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Cassette, Ned Collette, Bachelorette, February 14, Whammy Bar, Auckland

Cassette, Ned Collette, Bachelorette, February 14, Whammy Bar, Auckland

Reviewed by A Year In Shows
29th March 2010

This post was supposed to be a stirring account of the grand return of Auckland's least favourite hung-over country rock band, a 2-drummer/drunk-singer extravaganza of enthusiasm failing to overtake a complete and utter lack of talent.

Alas, it wasn't to be, and the Alpha Males weren't to be playing this evening. There was a show tentatively booked, but it fell through, and attempts to wrangle a second show at show notice were also unsuccessful. Which was a shame, because it may have also featured the international debut of the Nested Ifs, although, having never practised, I'm not sure if that would have been a good thing.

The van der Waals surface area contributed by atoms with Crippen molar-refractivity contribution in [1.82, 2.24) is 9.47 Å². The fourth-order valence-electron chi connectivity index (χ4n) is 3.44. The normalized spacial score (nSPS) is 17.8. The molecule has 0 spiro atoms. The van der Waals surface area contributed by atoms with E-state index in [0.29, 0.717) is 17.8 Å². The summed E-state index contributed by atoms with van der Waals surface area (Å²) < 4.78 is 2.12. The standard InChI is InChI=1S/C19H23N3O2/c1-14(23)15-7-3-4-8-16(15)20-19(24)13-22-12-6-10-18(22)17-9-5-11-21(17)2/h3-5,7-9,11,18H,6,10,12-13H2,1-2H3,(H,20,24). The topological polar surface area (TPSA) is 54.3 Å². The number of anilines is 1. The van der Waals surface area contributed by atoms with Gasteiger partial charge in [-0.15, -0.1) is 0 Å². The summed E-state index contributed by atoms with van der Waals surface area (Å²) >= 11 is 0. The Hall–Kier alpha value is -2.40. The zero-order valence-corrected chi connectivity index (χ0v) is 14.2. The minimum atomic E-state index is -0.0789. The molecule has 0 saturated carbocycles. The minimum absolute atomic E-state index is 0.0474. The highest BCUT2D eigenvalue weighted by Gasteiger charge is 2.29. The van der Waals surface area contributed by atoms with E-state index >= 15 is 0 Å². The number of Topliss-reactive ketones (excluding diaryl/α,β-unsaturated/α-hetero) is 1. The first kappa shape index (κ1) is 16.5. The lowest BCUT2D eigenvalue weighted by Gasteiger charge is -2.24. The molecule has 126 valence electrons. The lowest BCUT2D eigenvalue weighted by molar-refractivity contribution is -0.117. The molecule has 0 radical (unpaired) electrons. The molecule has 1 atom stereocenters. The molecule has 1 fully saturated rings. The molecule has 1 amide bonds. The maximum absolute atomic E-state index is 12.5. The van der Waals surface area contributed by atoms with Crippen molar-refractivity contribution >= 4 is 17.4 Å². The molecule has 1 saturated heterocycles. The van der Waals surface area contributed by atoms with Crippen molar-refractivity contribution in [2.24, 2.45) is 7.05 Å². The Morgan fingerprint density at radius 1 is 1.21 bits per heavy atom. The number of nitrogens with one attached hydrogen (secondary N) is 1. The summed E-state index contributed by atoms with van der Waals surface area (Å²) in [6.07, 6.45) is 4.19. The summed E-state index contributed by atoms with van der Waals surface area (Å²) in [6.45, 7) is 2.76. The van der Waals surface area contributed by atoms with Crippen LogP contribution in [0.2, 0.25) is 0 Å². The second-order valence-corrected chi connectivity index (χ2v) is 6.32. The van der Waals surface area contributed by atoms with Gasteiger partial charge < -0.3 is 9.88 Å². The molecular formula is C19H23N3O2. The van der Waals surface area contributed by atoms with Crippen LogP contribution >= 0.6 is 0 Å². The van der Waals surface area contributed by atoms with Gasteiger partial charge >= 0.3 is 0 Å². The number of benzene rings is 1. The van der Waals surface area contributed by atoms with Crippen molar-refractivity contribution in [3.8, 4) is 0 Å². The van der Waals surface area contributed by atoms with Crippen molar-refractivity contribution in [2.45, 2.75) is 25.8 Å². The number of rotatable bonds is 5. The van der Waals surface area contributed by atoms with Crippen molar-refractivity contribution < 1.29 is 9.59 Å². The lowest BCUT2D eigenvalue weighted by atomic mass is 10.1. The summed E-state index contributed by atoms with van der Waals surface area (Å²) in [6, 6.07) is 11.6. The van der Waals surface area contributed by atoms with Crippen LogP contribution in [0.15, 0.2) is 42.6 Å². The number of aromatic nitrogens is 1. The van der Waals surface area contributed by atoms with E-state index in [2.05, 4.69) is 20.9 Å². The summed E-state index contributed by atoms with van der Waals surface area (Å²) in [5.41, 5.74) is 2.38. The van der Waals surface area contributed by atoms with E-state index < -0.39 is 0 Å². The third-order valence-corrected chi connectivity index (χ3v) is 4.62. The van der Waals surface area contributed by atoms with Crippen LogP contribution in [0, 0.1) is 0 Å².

Incidentally, the reason the original show fell through was because it was booked for Valentines Day, and those organizing the show figured, albeit correctly, that most of our friends, who are generally coupled, would choose to have a romantic dinner somewhere and not come to our show. However, I think an opportunity was missed to get a whole bunch of single girls to come along and be charmed by our sonic prowess, because everyone knows that there's a certain type of girl to whom spending Valentines Day alone is the equivalent of hell on earth, and you know that if a girl does turn up to your show alone, that her boyfriend is either a) lazy or b) imaginary. We could have been the skinny, underfed, pasty indie rock equivalent of Manpower. or not - last time I stripped on stage it wasn't received well.